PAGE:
In a recent NAD case involving a nail polish that claimed to be a proven topical antifungal, NAD examined claims that products are either recommended or formulated by physicians.
daniPro Nail Polish was invented and recommended by its founder, a podiatrist and foot surgeon. NAD reiterated its longstanding position that “doctor recommended” claims are very powerful and persuasive to consumers. As such they must be supported by well-conducted survey evidence showing that a substantial portion of relevant doctors selected at random recommend the product in their ordinary practice. A doctor recommending a product, even if truthful, is not sufficient to back up such a claim. Doctors who sell the product are also not sufficient to substantiate the claim as these doctors do not represent a random sample. NAD did permit the advertiser to continue its claim that the product was “doctor formulated,” rejecting the challenger’s claim that this would be confusing to consumers as being the same as a “doctor recommended” claim.
The advertiser also needed to discontinue claims that its product was a proven topical antifungal. It did contain undecylenic acid, which is a known antifungal but for skin not for nails. The NAD concluded that reasonable consumers would assume a nail polish promising antifungal benefits would apply to nails, particularly when coupled with other claims that it would “keep” nails healthy. The NAD did provide daniPro with the flexibility to call out the inclusion of this ingredient but only with a disclaimer that it did NOT prevent or treat fungus of the nails. We do not want to dwell on these antifungal issues excessively as it is a bummer for one of the authors who always looks forward to her next discount mani/pedi with great excitement. But this is a bit like corrective advertising within an ad. We can’t help but wonder if the same ends could be accomplished with a clear affirmative statement that the ingredient was known as a skin antifungal rather than requiring the call out as to how it did not work.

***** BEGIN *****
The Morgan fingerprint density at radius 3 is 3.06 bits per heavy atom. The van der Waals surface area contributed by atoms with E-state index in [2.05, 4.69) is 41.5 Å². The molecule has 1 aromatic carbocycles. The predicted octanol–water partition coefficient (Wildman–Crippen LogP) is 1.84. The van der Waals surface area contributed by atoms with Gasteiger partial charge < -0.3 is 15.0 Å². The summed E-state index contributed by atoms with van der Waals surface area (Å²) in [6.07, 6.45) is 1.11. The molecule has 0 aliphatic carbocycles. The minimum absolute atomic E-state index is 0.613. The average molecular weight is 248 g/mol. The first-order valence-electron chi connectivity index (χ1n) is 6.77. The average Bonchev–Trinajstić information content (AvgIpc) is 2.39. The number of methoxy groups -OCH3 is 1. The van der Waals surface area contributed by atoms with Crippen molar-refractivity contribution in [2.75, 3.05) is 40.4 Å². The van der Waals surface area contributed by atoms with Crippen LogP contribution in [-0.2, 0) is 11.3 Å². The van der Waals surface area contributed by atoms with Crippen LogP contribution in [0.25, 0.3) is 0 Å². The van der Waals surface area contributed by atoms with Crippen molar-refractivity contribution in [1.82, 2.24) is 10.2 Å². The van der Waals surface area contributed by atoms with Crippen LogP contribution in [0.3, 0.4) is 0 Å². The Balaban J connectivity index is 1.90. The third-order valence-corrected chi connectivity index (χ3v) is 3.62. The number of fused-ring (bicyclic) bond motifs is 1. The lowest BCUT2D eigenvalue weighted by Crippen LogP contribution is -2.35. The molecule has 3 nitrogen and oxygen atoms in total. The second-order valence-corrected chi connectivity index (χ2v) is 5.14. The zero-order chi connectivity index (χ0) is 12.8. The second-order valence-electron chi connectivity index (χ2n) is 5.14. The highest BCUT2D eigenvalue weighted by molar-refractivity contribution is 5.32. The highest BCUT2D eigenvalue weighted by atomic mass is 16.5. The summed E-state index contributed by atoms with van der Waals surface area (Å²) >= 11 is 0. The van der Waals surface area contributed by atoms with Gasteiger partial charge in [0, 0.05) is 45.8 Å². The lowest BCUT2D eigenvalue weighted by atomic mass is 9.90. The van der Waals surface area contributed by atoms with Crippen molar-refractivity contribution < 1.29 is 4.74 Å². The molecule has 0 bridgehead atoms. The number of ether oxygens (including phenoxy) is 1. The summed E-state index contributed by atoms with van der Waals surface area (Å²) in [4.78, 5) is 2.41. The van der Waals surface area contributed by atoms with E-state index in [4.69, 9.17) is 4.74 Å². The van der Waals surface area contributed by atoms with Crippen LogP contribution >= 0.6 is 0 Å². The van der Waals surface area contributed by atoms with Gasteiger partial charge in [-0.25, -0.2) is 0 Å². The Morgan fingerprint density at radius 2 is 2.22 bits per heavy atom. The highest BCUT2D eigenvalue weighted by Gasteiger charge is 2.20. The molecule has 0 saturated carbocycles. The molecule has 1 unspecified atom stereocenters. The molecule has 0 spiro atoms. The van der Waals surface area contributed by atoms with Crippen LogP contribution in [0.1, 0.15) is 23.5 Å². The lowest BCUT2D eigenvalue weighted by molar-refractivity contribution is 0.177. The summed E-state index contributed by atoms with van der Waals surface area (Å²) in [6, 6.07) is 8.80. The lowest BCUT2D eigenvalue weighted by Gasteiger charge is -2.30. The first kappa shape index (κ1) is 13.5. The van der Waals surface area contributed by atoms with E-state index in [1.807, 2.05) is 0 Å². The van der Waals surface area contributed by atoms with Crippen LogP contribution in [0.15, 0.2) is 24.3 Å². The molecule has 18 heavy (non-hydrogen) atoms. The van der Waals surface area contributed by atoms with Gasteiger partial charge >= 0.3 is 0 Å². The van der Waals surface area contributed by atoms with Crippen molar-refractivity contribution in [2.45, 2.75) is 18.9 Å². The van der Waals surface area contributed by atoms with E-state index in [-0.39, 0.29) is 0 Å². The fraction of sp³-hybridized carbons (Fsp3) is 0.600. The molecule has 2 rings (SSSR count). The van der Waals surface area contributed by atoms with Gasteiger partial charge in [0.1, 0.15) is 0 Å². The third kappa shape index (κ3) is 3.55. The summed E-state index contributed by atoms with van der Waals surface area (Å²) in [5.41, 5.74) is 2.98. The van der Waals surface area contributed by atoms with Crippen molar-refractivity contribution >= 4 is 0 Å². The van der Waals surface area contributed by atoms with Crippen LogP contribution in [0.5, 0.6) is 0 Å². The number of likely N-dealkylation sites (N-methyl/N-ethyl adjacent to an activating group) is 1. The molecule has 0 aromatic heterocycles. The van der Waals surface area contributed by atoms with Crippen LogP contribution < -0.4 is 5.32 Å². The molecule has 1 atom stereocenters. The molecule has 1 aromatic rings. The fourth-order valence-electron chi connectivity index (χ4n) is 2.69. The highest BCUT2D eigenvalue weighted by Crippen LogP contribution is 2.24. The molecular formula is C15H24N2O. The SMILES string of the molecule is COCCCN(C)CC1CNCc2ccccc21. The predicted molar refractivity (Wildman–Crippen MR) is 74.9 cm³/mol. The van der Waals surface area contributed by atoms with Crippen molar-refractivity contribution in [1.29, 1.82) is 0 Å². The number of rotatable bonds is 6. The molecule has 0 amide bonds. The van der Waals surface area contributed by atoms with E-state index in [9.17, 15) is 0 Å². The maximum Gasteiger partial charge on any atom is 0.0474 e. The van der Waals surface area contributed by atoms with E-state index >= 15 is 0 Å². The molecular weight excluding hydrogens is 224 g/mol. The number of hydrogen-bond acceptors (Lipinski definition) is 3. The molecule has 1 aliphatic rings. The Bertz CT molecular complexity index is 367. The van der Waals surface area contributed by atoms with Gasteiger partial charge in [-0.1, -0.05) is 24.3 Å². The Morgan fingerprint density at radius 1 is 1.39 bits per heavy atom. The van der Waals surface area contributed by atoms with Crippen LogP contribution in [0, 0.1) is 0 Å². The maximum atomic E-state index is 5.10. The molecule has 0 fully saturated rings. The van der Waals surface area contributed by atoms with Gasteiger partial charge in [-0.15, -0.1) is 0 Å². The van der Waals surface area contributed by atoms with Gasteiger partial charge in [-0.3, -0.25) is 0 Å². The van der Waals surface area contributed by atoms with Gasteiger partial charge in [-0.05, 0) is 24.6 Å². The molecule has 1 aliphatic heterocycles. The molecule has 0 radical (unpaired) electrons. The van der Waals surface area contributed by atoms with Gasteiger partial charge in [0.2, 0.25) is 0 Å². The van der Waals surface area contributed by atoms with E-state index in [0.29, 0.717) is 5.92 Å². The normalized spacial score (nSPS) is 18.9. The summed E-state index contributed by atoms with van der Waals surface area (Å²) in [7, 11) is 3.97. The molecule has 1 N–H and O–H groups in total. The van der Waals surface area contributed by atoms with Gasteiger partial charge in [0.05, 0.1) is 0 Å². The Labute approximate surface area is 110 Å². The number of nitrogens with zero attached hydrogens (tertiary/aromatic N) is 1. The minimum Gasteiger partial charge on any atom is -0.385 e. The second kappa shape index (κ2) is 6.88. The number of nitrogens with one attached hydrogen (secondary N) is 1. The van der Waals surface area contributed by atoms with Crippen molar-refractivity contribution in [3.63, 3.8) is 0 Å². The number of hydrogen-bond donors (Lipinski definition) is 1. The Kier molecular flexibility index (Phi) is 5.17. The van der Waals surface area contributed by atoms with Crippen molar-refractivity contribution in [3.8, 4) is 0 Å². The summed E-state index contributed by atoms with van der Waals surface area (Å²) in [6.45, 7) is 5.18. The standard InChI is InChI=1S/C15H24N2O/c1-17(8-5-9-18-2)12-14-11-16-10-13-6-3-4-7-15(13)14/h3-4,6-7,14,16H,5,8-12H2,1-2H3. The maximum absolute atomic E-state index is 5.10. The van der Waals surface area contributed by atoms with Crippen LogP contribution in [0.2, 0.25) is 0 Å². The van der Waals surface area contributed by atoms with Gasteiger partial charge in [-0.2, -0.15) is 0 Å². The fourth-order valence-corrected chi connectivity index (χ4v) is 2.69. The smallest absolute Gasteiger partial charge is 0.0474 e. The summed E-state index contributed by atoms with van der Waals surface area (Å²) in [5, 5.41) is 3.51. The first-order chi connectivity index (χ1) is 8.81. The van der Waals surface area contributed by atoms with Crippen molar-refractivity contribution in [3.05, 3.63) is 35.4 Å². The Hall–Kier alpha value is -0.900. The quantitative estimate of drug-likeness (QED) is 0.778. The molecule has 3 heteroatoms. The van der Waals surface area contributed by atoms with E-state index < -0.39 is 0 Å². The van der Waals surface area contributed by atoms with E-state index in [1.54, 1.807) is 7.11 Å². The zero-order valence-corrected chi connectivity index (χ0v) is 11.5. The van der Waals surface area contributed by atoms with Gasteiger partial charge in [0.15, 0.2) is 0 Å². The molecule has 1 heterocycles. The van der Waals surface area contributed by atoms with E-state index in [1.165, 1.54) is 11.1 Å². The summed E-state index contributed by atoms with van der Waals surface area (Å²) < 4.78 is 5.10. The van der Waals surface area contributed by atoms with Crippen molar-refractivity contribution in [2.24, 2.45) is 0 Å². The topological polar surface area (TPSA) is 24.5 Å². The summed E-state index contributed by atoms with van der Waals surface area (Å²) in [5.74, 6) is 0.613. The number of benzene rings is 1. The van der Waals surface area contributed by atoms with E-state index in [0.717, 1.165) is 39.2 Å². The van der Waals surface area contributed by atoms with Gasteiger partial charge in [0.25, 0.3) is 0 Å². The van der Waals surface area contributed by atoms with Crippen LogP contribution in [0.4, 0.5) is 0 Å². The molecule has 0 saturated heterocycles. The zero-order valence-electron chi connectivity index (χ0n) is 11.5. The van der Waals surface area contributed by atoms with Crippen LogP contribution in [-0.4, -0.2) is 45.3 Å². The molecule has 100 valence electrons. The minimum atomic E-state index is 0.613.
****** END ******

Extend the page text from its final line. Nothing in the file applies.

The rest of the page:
NAD also stuck to its prior position on natural claims and recommended daniPro cease calling its product natural. While the product was free of certain chemicals such as formaldehyde and its undecylenic acid is a fatty acid found naturally in the body, NAD found it had to undergo significant processing before being added to the product. So regardless of the original source of the ingredient, if there is significant chemical alteration, the product cannot be called natural per the NAD.